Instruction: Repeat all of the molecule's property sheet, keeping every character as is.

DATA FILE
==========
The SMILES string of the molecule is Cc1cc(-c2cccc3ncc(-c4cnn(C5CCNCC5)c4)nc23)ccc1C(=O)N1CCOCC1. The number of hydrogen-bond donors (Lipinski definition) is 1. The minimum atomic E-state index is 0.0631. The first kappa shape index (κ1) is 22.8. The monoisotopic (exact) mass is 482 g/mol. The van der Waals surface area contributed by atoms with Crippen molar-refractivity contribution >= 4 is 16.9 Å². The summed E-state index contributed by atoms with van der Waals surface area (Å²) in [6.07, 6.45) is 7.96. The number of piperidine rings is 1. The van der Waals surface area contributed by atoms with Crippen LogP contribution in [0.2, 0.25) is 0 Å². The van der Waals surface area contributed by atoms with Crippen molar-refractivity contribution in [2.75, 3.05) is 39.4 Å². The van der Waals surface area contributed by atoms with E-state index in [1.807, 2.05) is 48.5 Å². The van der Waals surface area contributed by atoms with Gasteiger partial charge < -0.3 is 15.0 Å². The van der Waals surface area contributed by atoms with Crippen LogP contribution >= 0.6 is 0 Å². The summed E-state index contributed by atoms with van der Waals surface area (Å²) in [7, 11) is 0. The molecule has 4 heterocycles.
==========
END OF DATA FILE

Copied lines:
The SMILES string of the molecule is Cc1cc(-c2cccc3ncc(-c4cnn(C5CCNCC5)c4)nc23)ccc1C(=O)N1CCOCC1. The number of hydrogen-bond donors (Lipinski definition) is 1. The minimum atomic E-state index is 0.0631. The first kappa shape index (κ1) is 22.8. The monoisotopic (exact) mass is 482 g/mol. The van der Waals surface area contributed by atoms with Crippen molar-refractivity contribution >= 4 is 16.9 Å². The summed E-state index contributed by atoms with van der Waals surface area (Å²) in [6.07, 6.45) is 7.96. The number of piperidine rings is 1. The van der Waals surface area contributed by atoms with Crippen LogP contribution in [0.2, 0.25) is 0 Å². The van der Waals surface area contributed by atoms with Crippen molar-refractivity contribution in [2.75, 3.05) is 39.4 Å². The van der Waals surface area contributed by atoms with E-state index in [1.807, 2.05) is 48.5 Å². The van der Waals surface area contributed by atoms with Gasteiger partial charge < -0.3 is 15.0 Å². The van der Waals surface area contributed by atoms with Crippen LogP contribution >= 0.6 is 0 Å². The summed E-state index contributed by atoms with van der Waals surface area (Å²) in [7, 11) is 0. The molecule has 4 heterocycles.